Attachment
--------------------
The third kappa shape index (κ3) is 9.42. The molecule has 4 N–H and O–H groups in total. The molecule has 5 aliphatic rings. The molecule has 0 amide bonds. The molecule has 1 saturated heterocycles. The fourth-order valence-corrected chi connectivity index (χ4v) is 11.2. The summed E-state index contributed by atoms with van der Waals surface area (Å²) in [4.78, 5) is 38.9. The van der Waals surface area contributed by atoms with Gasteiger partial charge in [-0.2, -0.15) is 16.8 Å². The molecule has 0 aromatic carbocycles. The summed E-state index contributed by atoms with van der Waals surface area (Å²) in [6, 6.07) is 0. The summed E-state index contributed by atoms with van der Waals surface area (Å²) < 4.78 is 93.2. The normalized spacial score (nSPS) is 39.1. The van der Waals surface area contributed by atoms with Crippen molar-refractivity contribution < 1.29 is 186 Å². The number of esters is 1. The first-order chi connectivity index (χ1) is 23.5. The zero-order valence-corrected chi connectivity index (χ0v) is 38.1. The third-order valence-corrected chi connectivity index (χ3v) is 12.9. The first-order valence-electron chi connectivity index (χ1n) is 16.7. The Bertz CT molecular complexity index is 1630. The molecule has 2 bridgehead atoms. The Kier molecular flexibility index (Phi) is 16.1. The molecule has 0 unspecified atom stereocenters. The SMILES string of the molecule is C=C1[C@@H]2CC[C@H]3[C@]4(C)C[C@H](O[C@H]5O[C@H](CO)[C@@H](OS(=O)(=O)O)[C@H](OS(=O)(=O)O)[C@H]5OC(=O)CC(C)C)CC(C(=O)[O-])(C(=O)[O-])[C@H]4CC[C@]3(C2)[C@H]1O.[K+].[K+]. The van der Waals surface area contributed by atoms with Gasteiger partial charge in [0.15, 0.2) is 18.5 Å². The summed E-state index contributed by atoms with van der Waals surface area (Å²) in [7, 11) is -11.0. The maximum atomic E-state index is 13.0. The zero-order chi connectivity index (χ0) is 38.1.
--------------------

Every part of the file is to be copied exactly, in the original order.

The third kappa shape index (κ3) is 9.42. The molecule has 4 N–H and O–H groups in total. The molecule has 5 aliphatic rings. The molecule has 0 amide bonds. The molecule has 1 saturated heterocycles. The fourth-order valence-corrected chi connectivity index (χ4v) is 11.2. The summed E-state index contributed by atoms with van der Waals surface area (Å²) in [4.78, 5) is 38.9. The van der Waals surface area contributed by atoms with Gasteiger partial charge in [-0.2, -0.15) is 16.8 Å². The molecule has 0 aromatic carbocycles. The summed E-state index contributed by atoms with van der Waals surface area (Å²) in [6, 6.07) is 0. The summed E-state index contributed by atoms with van der Waals surface area (Å²) < 4.78 is 93.2. The normalized spacial score (nSPS) is 39.1. The van der Waals surface area contributed by atoms with Crippen molar-refractivity contribution < 1.29 is 186 Å². The number of esters is 1. The first-order chi connectivity index (χ1) is 23.5. The zero-order valence-corrected chi connectivity index (χ0v) is 38.1. The third-order valence-corrected chi connectivity index (χ3v) is 12.9. The first-order valence-electron chi connectivity index (χ1n) is 16.7. The Bertz CT molecular complexity index is 1630. The molecule has 2 bridgehead atoms. The Kier molecular flexibility index (Phi) is 16.1. The molecule has 0 unspecified atom stereocenters. The SMILES string of the molecule is C=C1[C@@H]2CC[C@H]3[C@]4(C)C[C@H](O[C@H]5O[C@H](CO)[C@@H](OS(=O)(=O)O)[C@H](OS(=O)(=O)O)[C@H]5OC(=O)CC(C)C)CC(C(=O)[O-])(C(=O)[O-])[C@H]4CC[C@]3(C2)[C@H]1O.[K+].[K+]. The van der Waals surface area contributed by atoms with Gasteiger partial charge in [0.15, 0.2) is 18.5 Å². The summed E-state index contributed by atoms with van der Waals surface area (Å²) in [7, 11) is -11.0. The maximum atomic E-state index is 13.0. The zero-order chi connectivity index (χ0) is 38.1.